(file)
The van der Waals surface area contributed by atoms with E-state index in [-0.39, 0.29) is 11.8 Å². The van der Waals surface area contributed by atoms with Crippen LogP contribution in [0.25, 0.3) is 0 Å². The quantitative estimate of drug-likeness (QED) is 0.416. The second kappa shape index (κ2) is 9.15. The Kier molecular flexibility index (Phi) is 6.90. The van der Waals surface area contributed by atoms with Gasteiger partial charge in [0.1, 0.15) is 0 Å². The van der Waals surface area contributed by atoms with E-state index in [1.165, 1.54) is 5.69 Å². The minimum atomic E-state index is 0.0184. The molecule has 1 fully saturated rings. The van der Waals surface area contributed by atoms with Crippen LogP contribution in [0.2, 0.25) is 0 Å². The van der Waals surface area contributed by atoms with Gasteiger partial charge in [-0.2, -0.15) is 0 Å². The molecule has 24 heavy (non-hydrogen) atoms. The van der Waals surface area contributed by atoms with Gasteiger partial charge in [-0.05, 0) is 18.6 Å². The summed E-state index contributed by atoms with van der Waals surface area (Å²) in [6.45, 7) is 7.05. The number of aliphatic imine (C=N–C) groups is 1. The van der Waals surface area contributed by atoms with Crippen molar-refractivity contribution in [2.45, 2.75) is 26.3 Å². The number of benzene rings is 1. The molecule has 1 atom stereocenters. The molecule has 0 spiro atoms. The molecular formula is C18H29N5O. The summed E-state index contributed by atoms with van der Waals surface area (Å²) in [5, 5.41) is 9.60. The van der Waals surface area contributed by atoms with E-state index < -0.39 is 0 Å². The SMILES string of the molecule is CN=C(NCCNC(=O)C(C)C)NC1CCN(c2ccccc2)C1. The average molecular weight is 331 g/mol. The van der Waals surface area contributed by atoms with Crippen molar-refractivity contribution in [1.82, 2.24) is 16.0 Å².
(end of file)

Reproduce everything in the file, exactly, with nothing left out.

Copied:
The van der Waals surface area contributed by atoms with E-state index in [-0.39, 0.29) is 11.8 Å². The van der Waals surface area contributed by atoms with Crippen LogP contribution in [0.25, 0.3) is 0 Å². The quantitative estimate of drug-likeness (QED) is 0.416. The second kappa shape index (κ2) is 9.15. The Kier molecular flexibility index (Phi) is 6.90. The van der Waals surface area contributed by atoms with Gasteiger partial charge in [0.1, 0.15) is 0 Å². The van der Waals surface area contributed by atoms with E-state index in [1.165, 1.54) is 5.69 Å². The minimum atomic E-state index is 0.0184. The molecule has 1 fully saturated rings. The van der Waals surface area contributed by atoms with Crippen LogP contribution in [0.2, 0.25) is 0 Å². The van der Waals surface area contributed by atoms with Gasteiger partial charge in [-0.2, -0.15) is 0 Å². The molecule has 24 heavy (non-hydrogen) atoms. The van der Waals surface area contributed by atoms with Gasteiger partial charge in [-0.05, 0) is 18.6 Å². The summed E-state index contributed by atoms with van der Waals surface area (Å²) in [6.45, 7) is 7.05. The number of aliphatic imine (C=N–C) groups is 1. The van der Waals surface area contributed by atoms with Crippen molar-refractivity contribution in [2.45, 2.75) is 26.3 Å². The number of benzene rings is 1. The molecule has 1 atom stereocenters. The molecule has 0 spiro atoms. The molecular formula is C18H29N5O. The summed E-state index contributed by atoms with van der Waals surface area (Å²) in [5, 5.41) is 9.60. The van der Waals surface area contributed by atoms with E-state index < -0.39 is 0 Å². The SMILES string of the molecule is CN=C(NCCNC(=O)C(C)C)NC1CCN(c2ccccc2)C1. The average molecular weight is 331 g/mol. The van der Waals surface area contributed by atoms with Crippen molar-refractivity contribution in [1.82, 2.24) is 16.0 Å².